Editorials

FBI found not guilty in Kansas Muslim bombing case, but did law enforcement go too far?

From left, Patrick Stein, Curtis Allen and Gavin Wright
From left, Patrick Stein, Curtis Allen and Gavin Wright

The FBI was found not guilty in a federal courthouse in Wichita this week.

Instead, the jury convicted three Kansans who called themselves “the Crusaders” of scheming to kill as many Somali refugees as possible in a Garden City bombing that never happened.

Defense attorneys for the three men put the bureau on trial, arguing that their agents were the real crusaders, and that it was their paid informant who was at every juncture urging on their malleable and morally shriveled, Muslim-hating clients.

It was their informant, Dan Day, who after infiltrating their militia, repeatedly urged the defendants not to let down the “cause” by backing out. He told them outright lies, like that ISIS was recruiting at a local library and that refugees were driving around in $40,000 cars, to keep their anger up.

Wednesday’s guilty verdicts were far from assured, especially against the backdrop of the president’s protracted war against his own FBI.

Donald Trump’s anger at the bureau’s former director, James Comey, and vice versa, has helped flip the old politics in which it was Republicans who tended to see agents as Boy Scouts and Democrats who sometimes saw them as zealots untroubled if they happened to run over a few civil liberties on their way to justice.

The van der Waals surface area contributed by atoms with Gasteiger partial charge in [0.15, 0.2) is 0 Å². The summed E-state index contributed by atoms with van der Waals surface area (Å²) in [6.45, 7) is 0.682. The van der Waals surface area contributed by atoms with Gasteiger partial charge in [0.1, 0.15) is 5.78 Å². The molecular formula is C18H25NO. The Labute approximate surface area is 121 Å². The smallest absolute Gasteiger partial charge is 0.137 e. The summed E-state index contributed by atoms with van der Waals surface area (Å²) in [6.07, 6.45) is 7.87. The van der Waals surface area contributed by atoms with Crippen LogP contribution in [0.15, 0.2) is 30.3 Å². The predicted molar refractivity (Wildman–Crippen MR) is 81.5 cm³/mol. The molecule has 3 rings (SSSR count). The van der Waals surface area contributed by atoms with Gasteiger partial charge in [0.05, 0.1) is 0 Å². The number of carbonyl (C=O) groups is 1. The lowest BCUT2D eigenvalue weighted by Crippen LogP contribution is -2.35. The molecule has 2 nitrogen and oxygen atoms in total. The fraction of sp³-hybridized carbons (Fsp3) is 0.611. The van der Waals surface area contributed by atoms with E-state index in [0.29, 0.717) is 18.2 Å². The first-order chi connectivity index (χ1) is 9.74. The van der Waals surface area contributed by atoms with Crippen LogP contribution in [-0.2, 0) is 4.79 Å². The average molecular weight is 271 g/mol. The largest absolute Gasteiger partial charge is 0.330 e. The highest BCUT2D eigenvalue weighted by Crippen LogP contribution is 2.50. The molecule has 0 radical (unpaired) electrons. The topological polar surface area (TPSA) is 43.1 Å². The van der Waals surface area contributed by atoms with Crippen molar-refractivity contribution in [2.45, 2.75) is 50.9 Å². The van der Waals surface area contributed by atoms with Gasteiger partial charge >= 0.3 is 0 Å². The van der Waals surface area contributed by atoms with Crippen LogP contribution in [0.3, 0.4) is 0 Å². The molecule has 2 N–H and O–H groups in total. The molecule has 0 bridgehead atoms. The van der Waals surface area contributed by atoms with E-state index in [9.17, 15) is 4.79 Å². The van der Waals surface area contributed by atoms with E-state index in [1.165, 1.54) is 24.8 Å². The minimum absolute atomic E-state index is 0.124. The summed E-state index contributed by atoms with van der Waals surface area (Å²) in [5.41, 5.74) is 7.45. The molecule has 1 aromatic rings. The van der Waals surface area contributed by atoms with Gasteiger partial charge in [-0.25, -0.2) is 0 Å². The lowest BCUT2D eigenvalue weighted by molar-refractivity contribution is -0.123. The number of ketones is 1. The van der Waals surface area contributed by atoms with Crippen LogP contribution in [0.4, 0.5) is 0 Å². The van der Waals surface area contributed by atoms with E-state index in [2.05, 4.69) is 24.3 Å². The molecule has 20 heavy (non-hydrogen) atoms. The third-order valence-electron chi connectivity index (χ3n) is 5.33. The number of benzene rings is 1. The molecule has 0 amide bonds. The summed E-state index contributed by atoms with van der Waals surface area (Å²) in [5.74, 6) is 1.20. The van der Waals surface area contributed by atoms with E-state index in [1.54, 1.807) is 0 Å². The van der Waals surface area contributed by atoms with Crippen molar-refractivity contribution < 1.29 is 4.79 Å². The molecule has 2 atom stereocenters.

That’s why the defense, arguing that the men on trial had been influenced by 2016 campaign rhetoric — though whose, they never spelled out — tried to pack the jury with as many Trump voters as possible. In a motion the judge rejected, they wanted voters from redder counties in western Kansas that went even more heavily for the president in 2016 included in the jury pool.

And it’s why they cast the defendants as martyrs for free expression. James Pratt, a lawyer for Patrick Stein, who referred to Muslims as cockroaches and to himself as an “Orkin man” exterminator, put his free speech case this way: “We all have the right to hate.”

Melody Brannon, one of Curtis Allen’s lawyers, even made it sound like the liberal FBI is against the Second Amendment. Allen “was a member of a militia. He loved his guns. This was a lifestyle. The government tried to criminalize that lifestyle.”

The attorney general sided with his own Justice Department, and with the jury, which found Allen, Stein and Gavin Wright guilty of conspiring to use a weapon of mass destruction and conspiracy against rights.

The defendants, who now face life in prison, “acted with clear premeditation in an attempt to kill people on the basis of their religion and national origin,” Attorney General Jeff Sessions said in a statement. “That’s not just illegal — it’s immoral and unacceptable, and we’re not going to stand for it.”

Without having heard all of the testimony, we take no position on the verdict, but do question some of the tactics cooked up by the FBI, who accidentally taped themselves debating just how far and how fast they could go in building their case.

But when any law enforcement officer bends the rules, even for some higher purpose, and yes, even against the sort of twisted person who sees Muslims as cockroaches, the result can only be the further erosion of trust in institutions we all rely on.

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